A Visit to Martin Wong's Graffiti Art Collection
Visiting a part of Martin Wong's extensive and vibrant graffiti art collection at the Museum of The City of New York in Harlem, not only brought me back to the 80s when I came to New York City for the first time to visit with my parents, but it also gave me a deep view of the richness of graffiti and the amazing artists who started a movement that has now become unstoppable. Undoubtedly, street art and graffiti are not interchangeable terms like I explained in this post but in their evolution, the lines between both have been blurred creating a massive amount of works that nowadays occupy a very important place in contemporary art and in art history. Graffiti art has been on a rise for more than three decades, transitioning with bluntness and strength from the streets of Washington Heights and Harlem, to the walls of the most recognized galleries and auction houses in the world.
Wong grew up in the streets of Chinatown in San Francisco and moved to New York in 1988, settling in the Lower East Side and becoming a staple of the “Nuyorican” cultural movement. He became an avid collector of graffiti art and an accomplished artist himself. His own work is in the permanent collection of the Metropolitan Museum of Art, the Whitney Museum in New York City and the Art Institute of Chicago among others.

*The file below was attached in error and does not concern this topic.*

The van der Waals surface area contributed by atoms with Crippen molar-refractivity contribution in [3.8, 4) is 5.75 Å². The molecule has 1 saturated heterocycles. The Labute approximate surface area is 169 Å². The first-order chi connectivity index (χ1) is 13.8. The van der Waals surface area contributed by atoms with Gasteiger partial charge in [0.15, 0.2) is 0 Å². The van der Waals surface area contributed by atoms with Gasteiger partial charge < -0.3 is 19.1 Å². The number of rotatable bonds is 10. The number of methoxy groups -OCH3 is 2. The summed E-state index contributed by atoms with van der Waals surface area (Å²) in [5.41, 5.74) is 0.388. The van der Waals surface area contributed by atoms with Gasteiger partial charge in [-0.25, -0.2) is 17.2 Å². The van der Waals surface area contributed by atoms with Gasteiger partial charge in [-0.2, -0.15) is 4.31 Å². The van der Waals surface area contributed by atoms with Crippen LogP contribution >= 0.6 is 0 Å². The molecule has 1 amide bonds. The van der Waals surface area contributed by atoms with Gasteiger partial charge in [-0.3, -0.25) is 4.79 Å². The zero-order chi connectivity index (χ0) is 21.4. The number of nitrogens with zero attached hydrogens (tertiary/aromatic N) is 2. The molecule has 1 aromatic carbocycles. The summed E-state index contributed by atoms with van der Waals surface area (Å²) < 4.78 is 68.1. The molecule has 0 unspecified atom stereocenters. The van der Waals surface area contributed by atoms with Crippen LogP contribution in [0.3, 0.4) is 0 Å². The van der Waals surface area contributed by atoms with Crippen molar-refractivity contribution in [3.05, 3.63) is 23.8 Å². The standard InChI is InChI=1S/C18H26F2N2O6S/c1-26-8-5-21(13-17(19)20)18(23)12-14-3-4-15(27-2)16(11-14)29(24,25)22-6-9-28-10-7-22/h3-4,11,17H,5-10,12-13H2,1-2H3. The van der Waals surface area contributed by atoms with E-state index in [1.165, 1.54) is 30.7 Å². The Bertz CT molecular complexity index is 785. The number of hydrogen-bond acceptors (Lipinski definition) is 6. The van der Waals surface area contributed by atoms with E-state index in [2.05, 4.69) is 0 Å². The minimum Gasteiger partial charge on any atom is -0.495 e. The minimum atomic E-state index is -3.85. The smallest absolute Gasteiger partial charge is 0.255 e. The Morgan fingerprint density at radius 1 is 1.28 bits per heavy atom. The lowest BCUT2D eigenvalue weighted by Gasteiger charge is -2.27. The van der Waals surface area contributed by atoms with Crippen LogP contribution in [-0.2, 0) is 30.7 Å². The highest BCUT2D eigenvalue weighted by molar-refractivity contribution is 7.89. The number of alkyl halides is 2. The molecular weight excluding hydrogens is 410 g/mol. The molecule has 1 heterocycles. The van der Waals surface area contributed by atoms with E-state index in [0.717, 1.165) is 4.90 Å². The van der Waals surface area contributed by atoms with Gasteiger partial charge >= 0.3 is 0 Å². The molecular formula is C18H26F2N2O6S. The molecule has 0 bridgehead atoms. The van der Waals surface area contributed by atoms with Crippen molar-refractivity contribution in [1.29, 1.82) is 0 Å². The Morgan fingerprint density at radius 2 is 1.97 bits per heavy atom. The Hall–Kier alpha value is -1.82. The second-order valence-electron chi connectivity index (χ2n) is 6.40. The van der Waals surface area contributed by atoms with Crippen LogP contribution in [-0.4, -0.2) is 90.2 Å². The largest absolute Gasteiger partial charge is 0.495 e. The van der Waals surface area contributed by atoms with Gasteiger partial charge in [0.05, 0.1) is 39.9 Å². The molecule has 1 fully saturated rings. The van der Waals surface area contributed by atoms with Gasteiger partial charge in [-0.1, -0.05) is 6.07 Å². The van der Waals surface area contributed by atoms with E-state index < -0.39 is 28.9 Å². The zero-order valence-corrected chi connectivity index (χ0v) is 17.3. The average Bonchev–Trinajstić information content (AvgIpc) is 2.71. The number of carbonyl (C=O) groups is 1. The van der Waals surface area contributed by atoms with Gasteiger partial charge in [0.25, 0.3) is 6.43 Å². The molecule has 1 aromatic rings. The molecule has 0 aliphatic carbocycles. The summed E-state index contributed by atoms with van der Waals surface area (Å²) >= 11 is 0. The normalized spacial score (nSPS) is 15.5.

One of the things that moved me the most about this show was seeing Wong’s point of view from thirty years ago and finding the connection with all of these artists who later became graffiti stars in their own right. Clearly, he was collecting with a meaningful purpose without spending an outrageous amount of money – his combination of “buying what you love but be savvy about it” played an important role in making his graffiti collection perhaps one the largest in the world.
Another remarkable aspect is that the collection comprises a variety of works that are integrated within a very specific movement and time period, but that freely range from mixed media on canvas to sketches on notebooks to denim jackets whose backs have been embellished with colorful designs by some of the most recognized graffiti artists in the world. The show includes pieces by Futura 2000, Lady Pink, Keith Haring, Lee Quiñones, Rammellzee and Crash.
This exhibition is a must for collectors and art lovers who can think creatively, challenge what others believe and laugh at what naysayers of the 1970s and 1980s thought when they said that graffiti meant nothing more than vandalism and that as an art form was never going anywhere.
I could not leave without stopping by the gift shop which has a selection of items, clothing and limited edition prints that perfectly fit the exhibition and can be a wonderful addition to any collection. Below are my two favorite items. The Keith Haring Coloring Book which must be in its 100th reprint, but it is still wonderful and the mugs created especially to commemorate the show.